Columns

Yes It Is, It’s True: Lies of omission just keep coming at us

“During times of universal deceit, telling the truth becomes a revolutionary act.” — Most often attributed to George Orwell

 “Lies can be verbal or nonverbal, kindhearted or self-serving, devious or bald-faced; they can be lies of omission or lies of commission; they can be lies that undermine national security or lies that make a child feel better…” — Robin Marantz Henig

In these times of universal deceit, the truth more than ever is hard to find. Despite assertions by my detractors, I place a premium on finding and telling the truth and believe it is the mission of journalism to do just that.

I grew up naïve, having faith that newspapers and broadcast media did their best to tell true stories so we know and understand what is going on around us. But now I have come to believe they too often are more interested in selling goods and services and in pleasing advertisers.

Besides politicians, the greatest enemies to truth telling, in my lengthy experience, are corporate executives, government and marketers. I choose to focus on corporate executives in this treatise.

I am prompted by the latest in a long list of lies by omission committed officially by organizations, this week connected to the tragic news of the death of Leah Sprague-Fodor. She was only 48, and because she was so young, many people have asked what could have taken her so soon. Of course, there are those who insist it’s none of the public’s business and she and her family deserve privacy.

Yet Ms. Sprague-Fodor was a very public figure. Only a little more than a year ago she rose from the ranks to be appointed chairwoman of the Gun Lake Tribe, overseer of the Gun lake Casino, one the largest economic powerhouses in West Michigan.

The daughter of longtime chairman D.K. Sprague, she assumed duties in June 2016, but was not reappointed two months later. James Nye, the public relations specialist for the tribe, explained, “On Aug. 23, the tribal electorate voted four individuals into office, which did not include Leah. The Tribal Council, therefore, had to select a new chair to fill the position.”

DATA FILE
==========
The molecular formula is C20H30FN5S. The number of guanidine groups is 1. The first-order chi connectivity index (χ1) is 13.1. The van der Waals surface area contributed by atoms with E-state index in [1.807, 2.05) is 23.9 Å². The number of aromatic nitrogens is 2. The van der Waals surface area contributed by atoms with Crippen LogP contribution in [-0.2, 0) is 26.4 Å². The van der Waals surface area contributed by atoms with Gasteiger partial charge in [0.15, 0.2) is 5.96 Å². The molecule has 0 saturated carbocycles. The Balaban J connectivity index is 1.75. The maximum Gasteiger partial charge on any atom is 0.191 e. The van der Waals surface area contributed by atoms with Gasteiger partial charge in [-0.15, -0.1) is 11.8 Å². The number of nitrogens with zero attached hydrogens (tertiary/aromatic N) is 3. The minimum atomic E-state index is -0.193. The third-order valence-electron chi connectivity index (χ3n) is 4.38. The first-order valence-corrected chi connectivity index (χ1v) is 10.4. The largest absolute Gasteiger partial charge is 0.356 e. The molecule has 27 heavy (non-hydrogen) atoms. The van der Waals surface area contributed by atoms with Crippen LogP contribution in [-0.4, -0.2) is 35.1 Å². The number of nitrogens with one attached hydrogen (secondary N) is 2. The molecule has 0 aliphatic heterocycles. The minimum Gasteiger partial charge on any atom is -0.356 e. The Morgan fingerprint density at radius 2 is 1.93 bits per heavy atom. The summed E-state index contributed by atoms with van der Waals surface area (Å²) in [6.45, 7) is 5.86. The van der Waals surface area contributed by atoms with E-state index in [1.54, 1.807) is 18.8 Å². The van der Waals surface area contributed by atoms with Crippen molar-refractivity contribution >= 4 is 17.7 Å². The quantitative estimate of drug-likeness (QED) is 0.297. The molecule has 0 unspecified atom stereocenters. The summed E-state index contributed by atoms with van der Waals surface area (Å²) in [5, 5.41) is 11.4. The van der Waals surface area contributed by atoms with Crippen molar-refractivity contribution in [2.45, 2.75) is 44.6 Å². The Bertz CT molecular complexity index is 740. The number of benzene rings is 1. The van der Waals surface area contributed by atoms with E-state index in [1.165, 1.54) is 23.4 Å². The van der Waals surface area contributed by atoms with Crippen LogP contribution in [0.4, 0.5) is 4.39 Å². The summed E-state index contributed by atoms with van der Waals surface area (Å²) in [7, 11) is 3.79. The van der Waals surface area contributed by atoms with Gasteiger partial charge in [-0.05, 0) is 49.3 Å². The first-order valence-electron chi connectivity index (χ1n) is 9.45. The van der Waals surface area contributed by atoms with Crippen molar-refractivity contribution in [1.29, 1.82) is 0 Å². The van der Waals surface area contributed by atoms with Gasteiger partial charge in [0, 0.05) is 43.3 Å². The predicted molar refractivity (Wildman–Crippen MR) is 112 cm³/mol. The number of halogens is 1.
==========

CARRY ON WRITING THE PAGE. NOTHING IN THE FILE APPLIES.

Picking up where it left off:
So she was removed from the top post only two months after she was appointed. The reason was not disclosed almost exactly a year ago.

Looking back, I now wonder if health issues came to light and became a factor. We won’t know if they won’t tell us.

This, on the heels of the sudden departure of Wayland City Manager Tim McLean, who had a ready-made excuse, but I don’t believe his upcoming marriage was an adequate explanation for his resignation with less than two weeks notice.

Let’s not forget we were never told about the reason for the dismissal of City Manager Chris Yonker six years ago. Let’s not forget Wayland Chamber of Commerce Director Denise Behm leaving as casino public relations director after only one week, giving what I believe to be a lame excuse.

There are many more similar stories of public people leaving their positions abruptly and unexpectedly, too numerous to mention here. And the public too often is told little white lies or the dearly departed’s departure is swept under the rug. Don’t forget the classic, “resigned to spend more time with his (her) family.”

After seeing and hearing so many deliberate dances around the truth, it’s no wonder conspiracy theories about the Kennedy assassination and 9/11 still abound.

I retain a huge amount of respect for former Henika District Library Director Lynn Mandaville, who gave me a rare, straightforward and honest answer why she was forced out after 29 years. I was so impressed I begged her to write a column for this on-line rag. I continue to be very happy she graciously consented.

 

 

2 Comments

  • Is that anything like the Mayor and City Council wanting to sell city property in closed session? Could it be they were knew it would raise questions they wanted to do it on the sly? If they were so proud of what they were trying to do, why pursue closed session? City government is as corrupt as ever.

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